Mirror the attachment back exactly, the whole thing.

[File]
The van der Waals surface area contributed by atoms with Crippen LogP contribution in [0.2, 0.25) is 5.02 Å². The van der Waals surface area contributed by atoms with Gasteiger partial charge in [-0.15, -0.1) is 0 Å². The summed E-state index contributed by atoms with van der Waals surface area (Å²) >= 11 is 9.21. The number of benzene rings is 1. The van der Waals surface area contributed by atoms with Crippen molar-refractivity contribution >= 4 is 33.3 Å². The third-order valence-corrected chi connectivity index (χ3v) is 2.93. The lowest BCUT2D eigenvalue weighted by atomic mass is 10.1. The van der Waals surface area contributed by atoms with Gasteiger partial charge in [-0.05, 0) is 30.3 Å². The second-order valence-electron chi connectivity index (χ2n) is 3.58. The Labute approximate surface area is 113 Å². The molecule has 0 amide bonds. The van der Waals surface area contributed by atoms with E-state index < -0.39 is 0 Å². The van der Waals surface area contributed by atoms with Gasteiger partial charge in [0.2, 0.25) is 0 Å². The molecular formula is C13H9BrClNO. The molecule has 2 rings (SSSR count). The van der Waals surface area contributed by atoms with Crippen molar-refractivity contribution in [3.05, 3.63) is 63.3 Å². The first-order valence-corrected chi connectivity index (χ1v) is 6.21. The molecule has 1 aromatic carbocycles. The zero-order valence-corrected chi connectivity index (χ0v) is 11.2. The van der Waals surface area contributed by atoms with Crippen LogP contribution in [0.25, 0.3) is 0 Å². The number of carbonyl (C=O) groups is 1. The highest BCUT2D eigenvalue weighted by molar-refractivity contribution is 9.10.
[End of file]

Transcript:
The van der Waals surface area contributed by atoms with Crippen LogP contribution in [0.2, 0.25) is 5.02 Å². The van der Waals surface area contributed by atoms with Gasteiger partial charge in [-0.15, -0.1) is 0 Å². The summed E-state index contributed by atoms with van der Waals surface area (Å²) >= 11 is 9.21. The number of benzene rings is 1. The van der Waals surface area contributed by atoms with Crippen molar-refractivity contribution >= 4 is 33.3 Å². The third-order valence-corrected chi connectivity index (χ3v) is 2.93. The lowest BCUT2D eigenvalue weighted by atomic mass is 10.1. The van der Waals surface area contributed by atoms with Gasteiger partial charge in [-0.05, 0) is 30.3 Å². The second-order valence-electron chi connectivity index (χ2n) is 3.58. The Labute approximate surface area is 113 Å². The molecule has 0 amide bonds. The van der Waals surface area contributed by atoms with E-state index < -0.39 is 0 Å². The van der Waals surface area contributed by atoms with Gasteiger partial charge in [0.2, 0.25) is 0 Å². The molecular formula is C13H9BrClNO. The molecule has 2 rings (SSSR count). The van der Waals surface area contributed by atoms with Crippen molar-refractivity contribution in [3.05, 3.63) is 63.3 Å². The first-order valence-corrected chi connectivity index (χ1v) is 6.21. The molecule has 1 aromatic carbocycles. The zero-order valence-corrected chi connectivity index (χ0v) is 11.2. The van der Waals surface area contributed by atoms with Crippen LogP contribution in [0.25, 0.3) is 0 Å². The number of carbonyl (C=O) groups is 1. The highest BCUT2D eigenvalue weighted by molar-refractivity contribution is 9.10.